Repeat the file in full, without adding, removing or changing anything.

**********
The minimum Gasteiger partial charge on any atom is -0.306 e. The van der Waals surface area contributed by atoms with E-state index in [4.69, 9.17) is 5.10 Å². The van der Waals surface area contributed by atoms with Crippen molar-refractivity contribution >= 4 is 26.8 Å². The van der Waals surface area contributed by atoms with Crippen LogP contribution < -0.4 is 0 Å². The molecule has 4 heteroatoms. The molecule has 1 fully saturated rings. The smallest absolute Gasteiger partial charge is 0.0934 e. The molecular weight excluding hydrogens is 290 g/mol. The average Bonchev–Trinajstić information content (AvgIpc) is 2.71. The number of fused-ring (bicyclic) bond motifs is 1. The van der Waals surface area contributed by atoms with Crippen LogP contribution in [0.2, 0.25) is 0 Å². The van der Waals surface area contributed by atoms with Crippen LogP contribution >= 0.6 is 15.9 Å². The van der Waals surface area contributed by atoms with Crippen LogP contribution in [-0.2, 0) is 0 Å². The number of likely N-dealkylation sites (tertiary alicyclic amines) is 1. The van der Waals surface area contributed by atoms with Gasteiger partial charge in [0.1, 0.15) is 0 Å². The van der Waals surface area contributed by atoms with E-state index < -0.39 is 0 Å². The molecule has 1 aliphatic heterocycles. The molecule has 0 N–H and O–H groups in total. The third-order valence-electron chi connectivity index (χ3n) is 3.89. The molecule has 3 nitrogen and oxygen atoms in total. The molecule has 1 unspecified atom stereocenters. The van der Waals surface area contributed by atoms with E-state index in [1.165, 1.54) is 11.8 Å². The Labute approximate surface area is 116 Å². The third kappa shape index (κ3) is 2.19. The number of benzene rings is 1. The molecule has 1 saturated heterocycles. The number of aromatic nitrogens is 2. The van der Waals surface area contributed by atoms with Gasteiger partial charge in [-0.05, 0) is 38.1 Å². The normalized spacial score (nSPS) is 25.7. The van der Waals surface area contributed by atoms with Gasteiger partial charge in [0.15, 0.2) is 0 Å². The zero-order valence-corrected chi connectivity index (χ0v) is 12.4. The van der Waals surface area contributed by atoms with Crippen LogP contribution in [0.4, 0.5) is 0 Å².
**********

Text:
The minimum Gasteiger partial charge on any atom is -0.306 e. The van der Waals surface area contributed by atoms with E-state index in [4.69, 9.17) is 5.10 Å². The van der Waals surface area contributed by atoms with Crippen molar-refractivity contribution >= 4 is 26.8 Å². The van der Waals surface area contributed by atoms with Crippen LogP contribution < -0.4 is 0 Å². The molecule has 4 heteroatoms. The molecule has 1 fully saturated rings. The smallest absolute Gasteiger partial charge is 0.0934 e. The molecular weight excluding hydrogens is 290 g/mol. The average Bonchev–Trinajstić information content (AvgIpc) is 2.71. The number of fused-ring (bicyclic) bond motifs is 1. The van der Waals surface area contributed by atoms with Crippen LogP contribution in [0.2, 0.25) is 0 Å². The van der Waals surface area contributed by atoms with Crippen LogP contribution >= 0.6 is 15.9 Å². The van der Waals surface area contributed by atoms with Crippen LogP contribution in [-0.2, 0) is 0 Å². The number of likely N-dealkylation sites (tertiary alicyclic amines) is 1. The van der Waals surface area contributed by atoms with Gasteiger partial charge in [0.1, 0.15) is 0 Å². The van der Waals surface area contributed by atoms with E-state index < -0.39 is 0 Å². The molecule has 1 aliphatic heterocycles. The molecule has 0 N–H and O–H groups in total. The third-order valence-electron chi connectivity index (χ3n) is 3.89. The molecule has 3 nitrogen and oxygen atoms in total. The molecule has 1 unspecified atom stereocenters. The van der Waals surface area contributed by atoms with E-state index in [1.165, 1.54) is 11.8 Å². The Labute approximate surface area is 116 Å². The third kappa shape index (κ3) is 2.19. The number of benzene rings is 1. The molecule has 1 saturated heterocycles. The number of aromatic nitrogens is 2. The van der Waals surface area contributed by atoms with Gasteiger partial charge in [-0.05, 0) is 38.1 Å². The normalized spacial score (nSPS) is 25.7. The van der Waals surface area contributed by atoms with Gasteiger partial charge in [0.15, 0.2) is 0 Å². The zero-order valence-corrected chi connectivity index (χ0v) is 12.4. The van der Waals surface area contributed by atoms with Crippen LogP contribution in [0.4, 0.5) is 0 Å².